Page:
Wednesday marks the 20th anniversary of the Ryan White Care Act, the largest federally funded program for people living with HIV/AIDS, but there are concerns that the funds may be fading as new problems are beginning to surface.

In the past, the legislation, which is now called the Ryan White HIV/AIDS Treatment Modernization Act, has resulted in San Francisco getting as much as $40 million . This year, that figure has dropped to just shy of $30 million. Click to Listen

Randy Allgaier, director of the San Francisco HIV Health Services Planning Council, which prioritizes and allocates the act’s funding for our area says part of the good news of people living long with HIV is that services are needed longer, too.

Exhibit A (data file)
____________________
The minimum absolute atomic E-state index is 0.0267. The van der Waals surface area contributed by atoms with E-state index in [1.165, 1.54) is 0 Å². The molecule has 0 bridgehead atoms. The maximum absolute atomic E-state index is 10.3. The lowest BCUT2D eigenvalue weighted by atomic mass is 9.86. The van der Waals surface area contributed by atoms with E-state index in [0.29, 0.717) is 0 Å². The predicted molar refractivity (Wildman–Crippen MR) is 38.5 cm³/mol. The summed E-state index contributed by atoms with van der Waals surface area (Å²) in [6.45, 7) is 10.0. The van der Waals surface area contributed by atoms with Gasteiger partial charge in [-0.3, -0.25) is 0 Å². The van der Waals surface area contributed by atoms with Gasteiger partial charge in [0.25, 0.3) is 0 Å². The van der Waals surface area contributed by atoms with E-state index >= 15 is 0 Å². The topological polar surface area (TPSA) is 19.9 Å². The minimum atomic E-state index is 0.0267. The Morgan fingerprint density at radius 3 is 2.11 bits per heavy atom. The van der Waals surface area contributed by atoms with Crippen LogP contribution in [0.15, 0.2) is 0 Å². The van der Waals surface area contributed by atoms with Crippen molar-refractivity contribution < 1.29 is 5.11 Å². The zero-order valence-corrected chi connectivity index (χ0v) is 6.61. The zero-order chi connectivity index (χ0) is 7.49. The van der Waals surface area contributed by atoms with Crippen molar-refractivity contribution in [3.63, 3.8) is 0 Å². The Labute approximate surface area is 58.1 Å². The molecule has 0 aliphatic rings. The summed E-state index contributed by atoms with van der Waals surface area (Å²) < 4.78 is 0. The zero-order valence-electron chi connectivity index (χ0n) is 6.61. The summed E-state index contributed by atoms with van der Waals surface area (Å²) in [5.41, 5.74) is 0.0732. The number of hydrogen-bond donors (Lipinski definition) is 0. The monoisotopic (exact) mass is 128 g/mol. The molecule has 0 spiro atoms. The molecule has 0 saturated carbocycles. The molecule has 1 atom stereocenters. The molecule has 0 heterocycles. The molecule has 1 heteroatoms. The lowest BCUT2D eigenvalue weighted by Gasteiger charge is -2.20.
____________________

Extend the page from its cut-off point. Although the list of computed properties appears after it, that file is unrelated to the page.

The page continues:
“The longevity adds a lot of pressure to the system of care because there are more and more people needing to access that, and at the moment there are about 20 thousand San Franciscan’s living with HIV/AIDS,” said Allgaier.

The council has to address new issues that come with an aging HIV population, which are often general aging issues that are exacerbated by the disease.

“We don’t know the long term effects for a lot of the drugs that people are on because quite frankly this is the first generation of people who have been on these drugs for a long period of time,” said Allgaier.

Money from the Act goes to everything from medical care to case management and psycho-social support.